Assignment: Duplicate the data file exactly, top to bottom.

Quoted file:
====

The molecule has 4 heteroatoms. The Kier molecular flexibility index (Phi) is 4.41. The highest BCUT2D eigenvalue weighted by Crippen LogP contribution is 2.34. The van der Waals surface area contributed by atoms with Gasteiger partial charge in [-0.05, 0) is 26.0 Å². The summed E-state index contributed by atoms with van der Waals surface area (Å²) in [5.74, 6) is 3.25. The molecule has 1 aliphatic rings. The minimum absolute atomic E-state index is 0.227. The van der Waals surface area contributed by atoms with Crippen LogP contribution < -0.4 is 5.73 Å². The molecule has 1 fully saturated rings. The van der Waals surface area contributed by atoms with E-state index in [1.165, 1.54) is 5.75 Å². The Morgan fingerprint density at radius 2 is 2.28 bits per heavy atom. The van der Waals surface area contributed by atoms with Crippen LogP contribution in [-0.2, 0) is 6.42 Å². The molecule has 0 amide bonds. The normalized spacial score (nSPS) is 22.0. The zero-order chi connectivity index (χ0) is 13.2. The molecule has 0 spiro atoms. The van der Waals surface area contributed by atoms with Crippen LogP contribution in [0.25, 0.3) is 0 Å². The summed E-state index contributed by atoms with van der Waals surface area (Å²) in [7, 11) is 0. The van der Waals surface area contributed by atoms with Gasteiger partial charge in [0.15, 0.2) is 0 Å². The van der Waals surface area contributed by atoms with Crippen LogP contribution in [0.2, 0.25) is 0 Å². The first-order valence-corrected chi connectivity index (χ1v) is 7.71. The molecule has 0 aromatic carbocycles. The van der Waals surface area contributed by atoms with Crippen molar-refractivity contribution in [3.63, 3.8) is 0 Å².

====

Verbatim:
The molecule has 4 heteroatoms. The Kier molecular flexibility index (Phi) is 4.41. The highest BCUT2D eigenvalue weighted by Crippen LogP contribution is 2.34. The van der Waals surface area contributed by atoms with Gasteiger partial charge in [-0.05, 0) is 26.0 Å². The summed E-state index contributed by atoms with van der Waals surface area (Å²) in [5.74, 6) is 3.25. The molecule has 1 aliphatic rings. The minimum absolute atomic E-state index is 0.227. The van der Waals surface area contributed by atoms with Crippen LogP contribution < -0.4 is 5.73 Å². The molecule has 1 fully saturated rings. The van der Waals surface area contributed by atoms with E-state index in [1.165, 1.54) is 5.75 Å². The Morgan fingerprint density at radius 2 is 2.28 bits per heavy atom. The van der Waals surface area contributed by atoms with Crippen LogP contribution in [-0.2, 0) is 6.42 Å². The molecule has 0 amide bonds. The normalized spacial score (nSPS) is 22.0. The zero-order chi connectivity index (χ0) is 13.2. The molecule has 0 spiro atoms. The van der Waals surface area contributed by atoms with Crippen LogP contribution in [0.25, 0.3) is 0 Å². The summed E-state index contributed by atoms with van der Waals surface area (Å²) in [7, 11) is 0. The van der Waals surface area contributed by atoms with Gasteiger partial charge in [0.15, 0.2) is 0 Å². The van der Waals surface area contributed by atoms with Crippen LogP contribution in [0.2, 0.25) is 0 Å². The first-order valence-corrected chi connectivity index (χ1v) is 7.71. The molecule has 0 aromatic carbocycles. The van der Waals surface area contributed by atoms with Crippen molar-refractivity contribution in [3.63, 3.8) is 0 Å².